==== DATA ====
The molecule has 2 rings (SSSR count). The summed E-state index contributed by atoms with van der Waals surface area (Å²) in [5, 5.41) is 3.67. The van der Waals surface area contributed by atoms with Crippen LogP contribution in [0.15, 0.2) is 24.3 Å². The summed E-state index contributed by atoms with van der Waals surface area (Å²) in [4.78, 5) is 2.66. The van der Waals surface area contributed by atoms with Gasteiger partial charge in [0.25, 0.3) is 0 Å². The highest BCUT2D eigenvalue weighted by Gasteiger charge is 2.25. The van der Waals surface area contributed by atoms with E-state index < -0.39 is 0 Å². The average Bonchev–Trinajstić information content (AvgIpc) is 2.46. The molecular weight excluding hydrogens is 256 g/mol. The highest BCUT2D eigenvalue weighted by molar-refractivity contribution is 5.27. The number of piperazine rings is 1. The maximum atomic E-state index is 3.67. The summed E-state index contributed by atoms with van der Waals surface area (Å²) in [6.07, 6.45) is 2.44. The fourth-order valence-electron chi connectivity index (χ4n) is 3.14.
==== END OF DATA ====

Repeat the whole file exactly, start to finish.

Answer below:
The molecule has 2 rings (SSSR count). The summed E-state index contributed by atoms with van der Waals surface area (Å²) in [5, 5.41) is 3.67. The van der Waals surface area contributed by atoms with Crippen LogP contribution in [0.15, 0.2) is 24.3 Å². The summed E-state index contributed by atoms with van der Waals surface area (Å²) in [4.78, 5) is 2.66. The van der Waals surface area contributed by atoms with Gasteiger partial charge in [0.25, 0.3) is 0 Å². The highest BCUT2D eigenvalue weighted by Gasteiger charge is 2.25. The van der Waals surface area contributed by atoms with E-state index < -0.39 is 0 Å². The average Bonchev–Trinajstić information content (AvgIpc) is 2.46. The molecular weight excluding hydrogens is 256 g/mol. The highest BCUT2D eigenvalue weighted by molar-refractivity contribution is 5.27. The number of piperazine rings is 1. The maximum atomic E-state index is 3.67. The summed E-state index contributed by atoms with van der Waals surface area (Å²) in [6.07, 6.45) is 2.44. The fourth-order valence-electron chi connectivity index (χ4n) is 3.14.